Jump to content

Archived

This topic is now archived and is closed to further replies.

LmL

Astronomy of Planetos: Children of the Dawn, Part One

Recommended Posts

And let's not forget that Rhaegar "usurped" Robert, in Lyanna's affections and by marrying her. Yes yes, that interpretation denies Lyanna's agency, but it's how it was seen in Westeros, and certainly how Robert saw it.

Which would make Jon a "usurper's son", in the eyes of some.

It seems like some of the roles are permanently hung on people - I've never seen Davos be anyone but Eldric Shadowchaser / Lightbringer, for example - but other times someone may be a usurper for only one metaphor. Anyone that is named a usurper could potentially be used by George in a scene to stand in for the Bloodstone Emperor - all he has to do is call them a usurper in the scene so we know to think of them that way, something like that. Stannis calls Robb Stark, Balon Greyjoy, and Joffrey Baratheon usurpers specifically, and Ned calls himself a usurper before egis death. I haven't looked for usurper metaphors for all these people - I am simply talking about how I am seeing George build his metaphors. Even though Edric Storm, as the son of the usurper, can be Eldric Shadowchaser, son of the BSE, Robert himself is only associated with bulls and Garth the Green, both sacrificial characters. It's important keep your thinking flexible and just follow the text of a given passage and see what George is trying to say in that specific part. He always gives clues - if Sansa is playing the fire moon, he'll mention her hair catching the candle light or her heart being afire, something like that.

I thought your point about our hypothetical son of AA and Jon Snow both having more of their mother's in them was dead on the money. That one is bouncing around in my skull a little bit.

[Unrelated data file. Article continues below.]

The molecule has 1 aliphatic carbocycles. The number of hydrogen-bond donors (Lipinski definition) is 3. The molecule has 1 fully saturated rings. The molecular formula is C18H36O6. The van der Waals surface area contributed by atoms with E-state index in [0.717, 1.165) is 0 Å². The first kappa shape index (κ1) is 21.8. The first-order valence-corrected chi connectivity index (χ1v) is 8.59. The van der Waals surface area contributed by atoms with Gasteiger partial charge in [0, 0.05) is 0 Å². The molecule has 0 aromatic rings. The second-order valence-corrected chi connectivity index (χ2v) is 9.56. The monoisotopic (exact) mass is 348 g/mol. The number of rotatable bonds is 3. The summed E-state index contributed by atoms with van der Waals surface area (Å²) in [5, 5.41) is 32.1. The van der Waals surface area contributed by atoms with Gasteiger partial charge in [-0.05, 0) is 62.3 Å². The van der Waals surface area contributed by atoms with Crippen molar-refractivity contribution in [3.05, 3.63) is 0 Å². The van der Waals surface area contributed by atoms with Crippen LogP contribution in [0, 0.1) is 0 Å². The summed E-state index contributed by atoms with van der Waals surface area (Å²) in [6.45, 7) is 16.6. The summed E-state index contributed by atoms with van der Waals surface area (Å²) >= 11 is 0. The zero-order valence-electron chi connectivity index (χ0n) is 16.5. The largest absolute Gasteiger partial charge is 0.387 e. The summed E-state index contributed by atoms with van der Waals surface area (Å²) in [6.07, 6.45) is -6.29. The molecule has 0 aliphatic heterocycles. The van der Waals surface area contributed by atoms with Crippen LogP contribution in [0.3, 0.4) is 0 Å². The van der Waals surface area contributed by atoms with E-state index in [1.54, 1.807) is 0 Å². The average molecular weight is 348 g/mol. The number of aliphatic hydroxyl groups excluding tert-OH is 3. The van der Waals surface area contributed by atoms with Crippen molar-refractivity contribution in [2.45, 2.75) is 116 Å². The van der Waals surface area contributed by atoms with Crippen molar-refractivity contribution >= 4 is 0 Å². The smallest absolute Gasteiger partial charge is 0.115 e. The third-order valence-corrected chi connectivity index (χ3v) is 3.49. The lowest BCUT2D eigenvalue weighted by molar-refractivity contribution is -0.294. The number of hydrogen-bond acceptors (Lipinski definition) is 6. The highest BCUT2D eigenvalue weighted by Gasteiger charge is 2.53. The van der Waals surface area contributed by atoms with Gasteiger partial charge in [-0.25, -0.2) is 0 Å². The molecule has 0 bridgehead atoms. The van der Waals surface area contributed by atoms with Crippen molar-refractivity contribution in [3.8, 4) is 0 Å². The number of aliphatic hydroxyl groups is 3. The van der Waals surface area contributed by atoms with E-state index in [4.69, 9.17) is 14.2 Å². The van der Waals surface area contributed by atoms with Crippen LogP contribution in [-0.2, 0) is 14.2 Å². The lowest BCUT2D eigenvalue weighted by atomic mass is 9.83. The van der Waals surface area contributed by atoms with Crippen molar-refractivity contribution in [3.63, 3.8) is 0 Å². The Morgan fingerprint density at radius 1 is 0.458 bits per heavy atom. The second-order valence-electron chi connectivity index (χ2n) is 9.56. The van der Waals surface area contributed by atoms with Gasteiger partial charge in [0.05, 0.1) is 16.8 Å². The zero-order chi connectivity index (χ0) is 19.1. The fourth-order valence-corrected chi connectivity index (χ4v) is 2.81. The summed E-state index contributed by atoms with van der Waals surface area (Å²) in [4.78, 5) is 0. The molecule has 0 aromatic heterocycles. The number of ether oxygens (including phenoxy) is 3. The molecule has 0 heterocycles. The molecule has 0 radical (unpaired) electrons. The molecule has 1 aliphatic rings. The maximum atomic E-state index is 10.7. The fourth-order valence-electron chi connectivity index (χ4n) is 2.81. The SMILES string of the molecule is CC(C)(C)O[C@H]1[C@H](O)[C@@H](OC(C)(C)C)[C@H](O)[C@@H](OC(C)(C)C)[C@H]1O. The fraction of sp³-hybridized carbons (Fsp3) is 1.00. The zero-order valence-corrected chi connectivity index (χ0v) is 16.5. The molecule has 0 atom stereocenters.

Share this post


Link to post
Share on other sites

It seems like some of the roles are permanently hung on people - I've never seen Davos be anyone but Eldric Shadowchaser / Lightbringer, for example - but other times someone may be a usurper for only one metaphor. Anyone that is named a usurper could potentially be used by George in a scene to stand in for the Bloodstone Emperor - all he has to do is call them a usurper in the scene so we know to think of them that way, something like that. Stannis calls Robb Stark, Balon Greyjoy, and Joffrey Baratheon usurpers specifically, and Ned calls himself a usurper before egis death. I haven't looked for usurper metaphors for all these people - I am simply talking about how I am seeing George build his metaphors. Even though Edric Storm, as the son of the usurper, can be Eldric Shadowchaser, son of the BSE, Robert himself is only associated with bulls and Garth the Green, both sacrificial characters. It's important keep your thinking flexible and just follow the text of a given passage and see what George is trying to say in that specific part. He always gives clues - if Sansa is playing the fire moon, he'll mention her hair catching the candle light or her heart being afire, something like that.